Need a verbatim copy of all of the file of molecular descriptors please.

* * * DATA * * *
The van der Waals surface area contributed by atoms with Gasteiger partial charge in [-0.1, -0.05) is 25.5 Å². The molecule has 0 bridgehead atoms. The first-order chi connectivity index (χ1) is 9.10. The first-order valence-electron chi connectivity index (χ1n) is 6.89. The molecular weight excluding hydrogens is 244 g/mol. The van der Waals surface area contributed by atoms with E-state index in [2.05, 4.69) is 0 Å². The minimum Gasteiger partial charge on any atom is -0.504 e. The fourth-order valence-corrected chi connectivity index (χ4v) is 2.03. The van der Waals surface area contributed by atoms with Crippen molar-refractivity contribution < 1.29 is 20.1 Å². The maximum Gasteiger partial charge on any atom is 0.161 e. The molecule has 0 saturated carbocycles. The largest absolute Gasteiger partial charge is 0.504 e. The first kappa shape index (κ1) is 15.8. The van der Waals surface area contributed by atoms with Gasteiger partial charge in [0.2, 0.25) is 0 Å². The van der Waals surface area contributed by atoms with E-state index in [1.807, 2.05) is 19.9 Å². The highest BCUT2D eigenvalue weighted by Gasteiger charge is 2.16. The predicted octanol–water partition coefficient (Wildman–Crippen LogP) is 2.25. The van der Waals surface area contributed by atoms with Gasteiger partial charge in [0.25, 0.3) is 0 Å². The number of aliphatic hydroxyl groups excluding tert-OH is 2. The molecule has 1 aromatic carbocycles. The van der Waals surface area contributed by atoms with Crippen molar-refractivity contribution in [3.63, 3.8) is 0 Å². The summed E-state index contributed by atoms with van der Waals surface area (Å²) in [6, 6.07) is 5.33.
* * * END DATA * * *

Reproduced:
The van der Waals surface area contributed by atoms with Gasteiger partial charge in [-0.1, -0.05) is 25.5 Å². The molecule has 0 bridgehead atoms. The first-order chi connectivity index (χ1) is 9.10. The first-order valence-electron chi connectivity index (χ1n) is 6.89. The molecular weight excluding hydrogens is 244 g/mol. The van der Waals surface area contributed by atoms with E-state index in [2.05, 4.69) is 0 Å². The minimum Gasteiger partial charge on any atom is -0.504 e. The fourth-order valence-corrected chi connectivity index (χ4v) is 2.03. The van der Waals surface area contributed by atoms with Crippen molar-refractivity contribution < 1.29 is 20.1 Å². The maximum Gasteiger partial charge on any atom is 0.161 e. The molecule has 0 saturated carbocycles. The largest absolute Gasteiger partial charge is 0.504 e. The first kappa shape index (κ1) is 15.8. The van der Waals surface area contributed by atoms with Gasteiger partial charge in [0.2, 0.25) is 0 Å². The van der Waals surface area contributed by atoms with E-state index in [1.807, 2.05) is 19.9 Å². The highest BCUT2D eigenvalue weighted by Gasteiger charge is 2.16. The predicted octanol–water partition coefficient (Wildman–Crippen LogP) is 2.25. The van der Waals surface area contributed by atoms with Gasteiger partial charge in [0.25, 0.3) is 0 Å². The number of aliphatic hydroxyl groups excluding tert-OH is 2. The molecule has 1 aromatic carbocycles. The van der Waals surface area contributed by atoms with Crippen molar-refractivity contribution in [3.63, 3.8) is 0 Å². The summed E-state index contributed by atoms with van der Waals surface area (Å²) in [6, 6.07) is 5.33.